As…as; as much/many …as
June 14th, 2010 in English Grammar, English Learning
The structure as…as… is used to say that people or things are equal in some way.
He earns as much as his wife does.
She is as tall as her brother.
It was not as good as I expected.
She speaks English as well as the rest of us.
After not, we often use so…as, instead of as…as. This structure is more common than ‘less than’.
She is not so successful as her sister. (More common than ‘She is less successful than her sister.)
The structure as…as is often followed by an adjective or adverb.
You should get there as soon as possible.
She earns as much as necessary.
Pronouns after as
Pronouns in the objective case are used after as in an informal style.
She doesn’t earn as much as him.
You are as beautiful as her.
In a formal style, we use subject + verb after as.
She doesn’t earn as much as he does.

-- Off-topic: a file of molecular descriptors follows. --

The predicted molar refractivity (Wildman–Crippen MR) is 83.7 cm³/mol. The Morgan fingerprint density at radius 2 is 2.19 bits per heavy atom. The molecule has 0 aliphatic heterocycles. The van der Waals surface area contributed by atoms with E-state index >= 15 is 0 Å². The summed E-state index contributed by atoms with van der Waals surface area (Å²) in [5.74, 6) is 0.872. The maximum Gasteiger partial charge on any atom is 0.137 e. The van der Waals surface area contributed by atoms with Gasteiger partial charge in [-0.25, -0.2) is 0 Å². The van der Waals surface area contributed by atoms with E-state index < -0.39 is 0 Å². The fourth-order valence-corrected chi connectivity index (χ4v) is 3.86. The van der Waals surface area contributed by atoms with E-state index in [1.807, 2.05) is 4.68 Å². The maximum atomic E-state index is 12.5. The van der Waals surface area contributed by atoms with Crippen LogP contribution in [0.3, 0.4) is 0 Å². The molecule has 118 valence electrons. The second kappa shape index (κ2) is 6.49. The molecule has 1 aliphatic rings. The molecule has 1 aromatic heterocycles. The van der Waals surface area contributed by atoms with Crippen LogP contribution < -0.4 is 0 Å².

You are as beautiful as she is.
Note that pronouns in the nominative case (e.g. he, she, they) without a verb are unusual after as in modern English.
She doesn’t sing as well as me. OR She doesn’t sing as well as I do. (More natural than ‘She doesn’t sing as well as I.)
The structure as much/many…as is used to talk about quantity.
He doesn’t earn as much money as he should.
We need as many volunteers as possible.
In as…as clauses, we often use a present tense to refer to the future.
A past tense used after as…as often has a conditional meaning.
We will get there as soon as you do. OR We will get there as soon as you will.
As…as… in traditional expressions
As…as… is used in a number of traditional comparative expressions.
As cold as ice
As hard as nails
As black as night
As good as new